The timeline rotates between the past, starting with Lara and Jasmine’s meeting, and the present. Because so much of the present storyline is dealing with the tangled emotions of what happened between them, it still manages to feel suspenseful and intriguing. The tension between them in the present is intense–they’re both acting like nothing happened, but their chemistry is undeniable. (I kept thinking about “Strange” by Celeste: “From strangers to friends, Friends into lovers, And strangers again…”)

One of the most interesting aspects of this book for me was that Lara is the kind of character I usually read about in YA. She’s part of the “popular” crowd and is conventionally attractive (thin, perfect skin, and now blonde). She’s the best friend of the most popular girl in school–who can be a bit of a jerk, but also isn’t a monster. Her friends feel like real people (one runs a podcast where she investigates mundane mysteries, like who the school librarian is secretly dating), but they also feared enough that seats open up at the football game wherever they want to be.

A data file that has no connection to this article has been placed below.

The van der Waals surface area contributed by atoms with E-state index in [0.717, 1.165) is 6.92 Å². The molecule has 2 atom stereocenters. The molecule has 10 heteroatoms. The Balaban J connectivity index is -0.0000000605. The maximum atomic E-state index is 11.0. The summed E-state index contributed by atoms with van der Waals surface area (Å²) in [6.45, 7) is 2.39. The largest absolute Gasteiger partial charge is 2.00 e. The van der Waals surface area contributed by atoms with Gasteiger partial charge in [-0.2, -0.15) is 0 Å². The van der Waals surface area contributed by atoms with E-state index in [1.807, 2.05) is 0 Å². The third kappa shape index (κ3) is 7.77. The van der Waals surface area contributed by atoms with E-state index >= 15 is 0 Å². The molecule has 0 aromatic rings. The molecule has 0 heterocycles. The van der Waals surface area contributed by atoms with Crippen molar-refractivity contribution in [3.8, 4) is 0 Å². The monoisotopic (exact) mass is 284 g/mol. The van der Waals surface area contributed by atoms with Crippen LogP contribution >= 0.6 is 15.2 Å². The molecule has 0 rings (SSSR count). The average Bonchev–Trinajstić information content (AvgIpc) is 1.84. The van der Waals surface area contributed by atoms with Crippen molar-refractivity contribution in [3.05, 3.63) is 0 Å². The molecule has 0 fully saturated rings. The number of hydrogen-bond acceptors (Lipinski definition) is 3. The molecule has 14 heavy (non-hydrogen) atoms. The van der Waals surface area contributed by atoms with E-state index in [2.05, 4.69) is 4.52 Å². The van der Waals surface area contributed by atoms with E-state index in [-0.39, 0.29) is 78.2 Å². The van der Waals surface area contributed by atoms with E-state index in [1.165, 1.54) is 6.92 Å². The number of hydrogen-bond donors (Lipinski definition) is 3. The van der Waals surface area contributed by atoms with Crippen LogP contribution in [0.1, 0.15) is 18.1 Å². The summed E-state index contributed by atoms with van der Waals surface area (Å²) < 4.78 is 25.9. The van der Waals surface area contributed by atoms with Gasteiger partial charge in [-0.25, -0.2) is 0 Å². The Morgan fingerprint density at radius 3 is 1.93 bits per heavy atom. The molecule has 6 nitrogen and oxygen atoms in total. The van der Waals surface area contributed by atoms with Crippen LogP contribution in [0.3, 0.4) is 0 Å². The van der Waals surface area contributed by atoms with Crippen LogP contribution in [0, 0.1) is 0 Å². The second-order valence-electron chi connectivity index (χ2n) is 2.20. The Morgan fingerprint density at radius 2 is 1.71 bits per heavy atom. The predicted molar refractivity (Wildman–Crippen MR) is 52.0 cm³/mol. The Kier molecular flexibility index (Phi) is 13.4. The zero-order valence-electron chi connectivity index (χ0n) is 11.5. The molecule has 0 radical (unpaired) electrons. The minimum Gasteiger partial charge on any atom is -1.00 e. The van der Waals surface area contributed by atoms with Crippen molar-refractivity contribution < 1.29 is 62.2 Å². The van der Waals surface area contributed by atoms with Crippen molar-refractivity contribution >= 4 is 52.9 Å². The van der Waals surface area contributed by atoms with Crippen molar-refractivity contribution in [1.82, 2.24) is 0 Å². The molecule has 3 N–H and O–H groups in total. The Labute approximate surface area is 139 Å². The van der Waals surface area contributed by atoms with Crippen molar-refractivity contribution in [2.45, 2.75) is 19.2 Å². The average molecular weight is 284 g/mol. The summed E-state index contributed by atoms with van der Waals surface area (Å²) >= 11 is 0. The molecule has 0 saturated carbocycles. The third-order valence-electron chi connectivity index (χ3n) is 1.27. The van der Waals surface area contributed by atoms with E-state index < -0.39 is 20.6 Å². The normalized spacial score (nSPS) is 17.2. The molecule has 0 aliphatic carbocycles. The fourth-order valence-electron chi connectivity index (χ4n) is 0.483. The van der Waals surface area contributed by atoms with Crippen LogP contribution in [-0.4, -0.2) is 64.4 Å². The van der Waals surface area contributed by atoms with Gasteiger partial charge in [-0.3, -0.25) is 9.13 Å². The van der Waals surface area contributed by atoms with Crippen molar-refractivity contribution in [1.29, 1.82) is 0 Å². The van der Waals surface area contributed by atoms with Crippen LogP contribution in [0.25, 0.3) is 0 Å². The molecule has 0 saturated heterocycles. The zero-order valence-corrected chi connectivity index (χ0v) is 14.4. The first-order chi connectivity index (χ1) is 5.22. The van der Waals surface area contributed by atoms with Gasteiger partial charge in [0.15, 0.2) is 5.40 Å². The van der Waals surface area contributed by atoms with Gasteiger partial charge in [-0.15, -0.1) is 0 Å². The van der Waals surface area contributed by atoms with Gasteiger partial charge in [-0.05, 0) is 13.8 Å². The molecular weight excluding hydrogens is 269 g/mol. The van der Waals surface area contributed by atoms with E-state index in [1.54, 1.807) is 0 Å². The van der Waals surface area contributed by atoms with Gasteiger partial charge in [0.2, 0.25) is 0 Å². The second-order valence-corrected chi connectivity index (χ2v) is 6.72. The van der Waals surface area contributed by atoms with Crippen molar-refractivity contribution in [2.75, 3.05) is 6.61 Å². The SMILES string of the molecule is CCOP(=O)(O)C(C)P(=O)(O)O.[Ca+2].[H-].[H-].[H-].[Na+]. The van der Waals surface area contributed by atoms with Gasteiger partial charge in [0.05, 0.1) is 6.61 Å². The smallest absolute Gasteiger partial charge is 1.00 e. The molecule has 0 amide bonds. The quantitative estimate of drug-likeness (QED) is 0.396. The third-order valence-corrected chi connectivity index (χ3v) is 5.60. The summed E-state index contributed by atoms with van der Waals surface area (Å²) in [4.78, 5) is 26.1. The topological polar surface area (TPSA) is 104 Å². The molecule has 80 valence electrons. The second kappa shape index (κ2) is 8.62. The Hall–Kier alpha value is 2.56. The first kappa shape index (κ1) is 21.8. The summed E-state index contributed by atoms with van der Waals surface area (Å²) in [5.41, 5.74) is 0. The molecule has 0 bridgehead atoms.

I initially felt some resistance to Lara–do I want to really want to read about an attractive, popular teenage girl spending the summer having beach parties or by the pool? (Of course, this is ridiculous: I’m 30. It’s not like I’m relating to the teenage protagonist no matter their social status. I’m just accustomed to YA starring the misunderstood/nerdy/loser/underdog/etc character.) She pretty quickly won me over, though. Lara is trying to figure herself out–not just her sexuality, but who she is outside of her friend group or obsessive crush. That summer allowed her to try on some independence, and she isn’t ready to give it up.